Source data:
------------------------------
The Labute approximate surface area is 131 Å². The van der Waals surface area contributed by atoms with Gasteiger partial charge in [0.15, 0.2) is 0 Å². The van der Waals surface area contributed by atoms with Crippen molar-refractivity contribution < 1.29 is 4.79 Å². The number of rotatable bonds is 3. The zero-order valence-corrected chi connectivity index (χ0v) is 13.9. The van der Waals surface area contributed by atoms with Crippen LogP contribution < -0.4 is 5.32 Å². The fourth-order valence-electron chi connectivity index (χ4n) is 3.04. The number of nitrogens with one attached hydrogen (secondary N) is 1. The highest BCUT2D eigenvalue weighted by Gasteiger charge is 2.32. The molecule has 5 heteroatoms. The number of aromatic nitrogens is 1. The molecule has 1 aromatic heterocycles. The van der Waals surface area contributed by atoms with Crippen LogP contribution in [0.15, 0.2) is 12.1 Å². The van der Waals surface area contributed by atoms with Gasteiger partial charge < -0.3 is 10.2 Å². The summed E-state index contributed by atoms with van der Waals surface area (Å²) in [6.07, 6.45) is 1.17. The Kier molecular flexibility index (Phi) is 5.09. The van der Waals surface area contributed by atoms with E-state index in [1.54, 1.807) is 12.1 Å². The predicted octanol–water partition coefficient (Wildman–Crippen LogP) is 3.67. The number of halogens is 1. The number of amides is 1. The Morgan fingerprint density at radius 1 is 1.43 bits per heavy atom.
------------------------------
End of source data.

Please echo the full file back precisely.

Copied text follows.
The Labute approximate surface area is 131 Å². The van der Waals surface area contributed by atoms with Gasteiger partial charge in [0.15, 0.2) is 0 Å². The van der Waals surface area contributed by atoms with Crippen molar-refractivity contribution < 1.29 is 4.79 Å². The number of rotatable bonds is 3. The zero-order valence-corrected chi connectivity index (χ0v) is 13.9. The van der Waals surface area contributed by atoms with Crippen LogP contribution < -0.4 is 5.32 Å². The fourth-order valence-electron chi connectivity index (χ4n) is 3.04. The number of nitrogens with one attached hydrogen (secondary N) is 1. The highest BCUT2D eigenvalue weighted by Gasteiger charge is 2.32. The molecule has 5 heteroatoms. The number of aromatic nitrogens is 1. The molecule has 1 aromatic heterocycles. The van der Waals surface area contributed by atoms with Crippen LogP contribution in [0.15, 0.2) is 12.1 Å². The van der Waals surface area contributed by atoms with Gasteiger partial charge < -0.3 is 10.2 Å². The summed E-state index contributed by atoms with van der Waals surface area (Å²) in [6.07, 6.45) is 1.17. The Kier molecular flexibility index (Phi) is 5.09. The van der Waals surface area contributed by atoms with E-state index in [1.54, 1.807) is 12.1 Å². The predicted octanol–water partition coefficient (Wildman–Crippen LogP) is 3.67. The number of halogens is 1. The number of amides is 1. The Morgan fingerprint density at radius 1 is 1.43 bits per heavy atom.